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Navarasa

Source: Sify

By: By Taran Adarsh (IndiaFM)

Critic's Rating: 17/5

Friday 21 October 2005

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Movie Title

Navarasa

Director

Star Cast

Swetha, Gautham, Bobby Darling

Santosh Sivan is one of the most accomplished names of Indian cinema. As cinematographer, Sivan has been associated with a number of distinguished storytellers [Mani Ratnam, Gurinder Chaddha, Kalpana Lajmi, M.F. Hussain] and as director, he has crafted a number of films, which includes HALO, THE TERRORIST, MALLI and the much-hyped SRK-Kareena starrer ASOKA.

Sivan's latest endeavor as cinematographer-director, Navarasa, is about the third gender.

Embarking on a path that's truly abstract, Sivan makes the viewer peep into the lives of the third gender. Although the attempt to make a film that defies the stereotype is laudable, Navarasa comes across as a film that's targeted at the festivals more than the commercial circuit.


The world seems to be opening up to thirteen-year-old Swetha [Swetha] as she takes her first hesitant step towards adulthood. But she discovers something startling. Her uncle Gautam [Khushboo] is leading a secret life: He loves to dress up as a woman.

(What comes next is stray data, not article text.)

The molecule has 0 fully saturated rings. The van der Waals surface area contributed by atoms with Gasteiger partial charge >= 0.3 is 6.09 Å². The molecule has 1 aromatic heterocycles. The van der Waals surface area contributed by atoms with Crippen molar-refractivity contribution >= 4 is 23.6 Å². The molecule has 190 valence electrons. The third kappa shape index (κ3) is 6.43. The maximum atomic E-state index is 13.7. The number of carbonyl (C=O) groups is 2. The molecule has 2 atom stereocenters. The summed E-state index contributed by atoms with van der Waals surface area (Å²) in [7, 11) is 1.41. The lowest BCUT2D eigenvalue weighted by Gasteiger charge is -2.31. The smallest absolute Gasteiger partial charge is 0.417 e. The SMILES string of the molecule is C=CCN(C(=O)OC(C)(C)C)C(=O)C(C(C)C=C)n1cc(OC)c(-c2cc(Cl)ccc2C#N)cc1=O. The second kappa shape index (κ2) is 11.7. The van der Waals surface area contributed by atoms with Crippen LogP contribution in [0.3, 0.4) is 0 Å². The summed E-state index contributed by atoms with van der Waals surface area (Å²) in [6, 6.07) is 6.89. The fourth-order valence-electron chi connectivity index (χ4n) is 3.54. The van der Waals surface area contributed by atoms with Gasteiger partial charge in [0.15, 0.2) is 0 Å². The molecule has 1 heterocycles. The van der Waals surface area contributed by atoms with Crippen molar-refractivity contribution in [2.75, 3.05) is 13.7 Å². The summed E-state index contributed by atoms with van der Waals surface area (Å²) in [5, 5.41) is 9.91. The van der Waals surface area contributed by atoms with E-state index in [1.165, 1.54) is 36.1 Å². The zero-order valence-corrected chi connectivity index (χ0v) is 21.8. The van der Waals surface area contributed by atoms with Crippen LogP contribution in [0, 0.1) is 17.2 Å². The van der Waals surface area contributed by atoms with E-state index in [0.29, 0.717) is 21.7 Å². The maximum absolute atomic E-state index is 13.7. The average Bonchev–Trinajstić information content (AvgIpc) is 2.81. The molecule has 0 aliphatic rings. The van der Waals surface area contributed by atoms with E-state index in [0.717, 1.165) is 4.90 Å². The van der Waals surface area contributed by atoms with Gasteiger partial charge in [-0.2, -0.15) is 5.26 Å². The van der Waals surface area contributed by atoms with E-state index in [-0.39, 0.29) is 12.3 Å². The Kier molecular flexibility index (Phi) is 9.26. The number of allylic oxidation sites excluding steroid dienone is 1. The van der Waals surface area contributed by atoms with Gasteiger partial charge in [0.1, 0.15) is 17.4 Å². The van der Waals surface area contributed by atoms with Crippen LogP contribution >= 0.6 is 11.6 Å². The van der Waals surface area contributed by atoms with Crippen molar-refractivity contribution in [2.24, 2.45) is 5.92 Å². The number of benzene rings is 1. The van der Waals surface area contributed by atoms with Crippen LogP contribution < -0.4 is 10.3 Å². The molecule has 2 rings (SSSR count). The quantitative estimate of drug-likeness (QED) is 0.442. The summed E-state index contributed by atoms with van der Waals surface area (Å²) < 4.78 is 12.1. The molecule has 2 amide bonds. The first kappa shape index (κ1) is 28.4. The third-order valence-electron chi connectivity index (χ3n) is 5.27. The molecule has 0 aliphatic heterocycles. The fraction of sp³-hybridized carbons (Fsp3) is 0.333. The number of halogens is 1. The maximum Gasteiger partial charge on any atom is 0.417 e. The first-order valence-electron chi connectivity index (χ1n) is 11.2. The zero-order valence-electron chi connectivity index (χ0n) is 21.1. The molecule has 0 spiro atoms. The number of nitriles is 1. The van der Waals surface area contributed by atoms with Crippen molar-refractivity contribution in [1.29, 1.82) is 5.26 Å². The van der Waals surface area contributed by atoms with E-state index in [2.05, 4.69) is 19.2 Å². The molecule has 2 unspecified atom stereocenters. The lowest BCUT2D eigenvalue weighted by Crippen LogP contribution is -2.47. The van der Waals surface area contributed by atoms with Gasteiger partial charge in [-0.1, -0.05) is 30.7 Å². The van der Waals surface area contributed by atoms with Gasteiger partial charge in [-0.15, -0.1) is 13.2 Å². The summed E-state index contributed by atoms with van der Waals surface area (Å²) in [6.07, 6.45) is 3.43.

When Swetha confronts him, he reveals that he wants to run away from home and get married to Aravan, at the annual Koovagam festival in a small town in South India, where the people of the third gender ritually re-enact the story of Aravan.

The festival of Koovagam attracts thousands of third gender people. They gather and marry Lord Aravan symbolically and once the statue of Aravan is beheaded, they break the bangles, dress in white and wail. Koovagam is a festival that starts off on a joyous note, but ends in sorrow.

Swetha embarks on a journey to trace her uncle and bring him back. And in the process she discovers a whole new world!

Navarasa is more of a documentary on the third gender, though Sivan has tried to weave a story of a man and his niece alongside. Told in an amateurish fashion, Navarasa doesn't really take a stand, so vital in a film that dares to tackle an issue. Also, the film fails to move you when you watch the atrocities being committed on the third gender.

At best, the film throws light on the Koovagam festival and a ritual not many might be aware of.

Sivan isn't in form, either as a director or as cinematographer or as one of the writers of the enterprise. The only notable aspect is the background score. Navarasa isn't rich in performances either! Barring Swetha, none of the characters leave an impression. Bobby Darling, the only known face, is passable.

On the whole, Navarasa is a terrible letdown.

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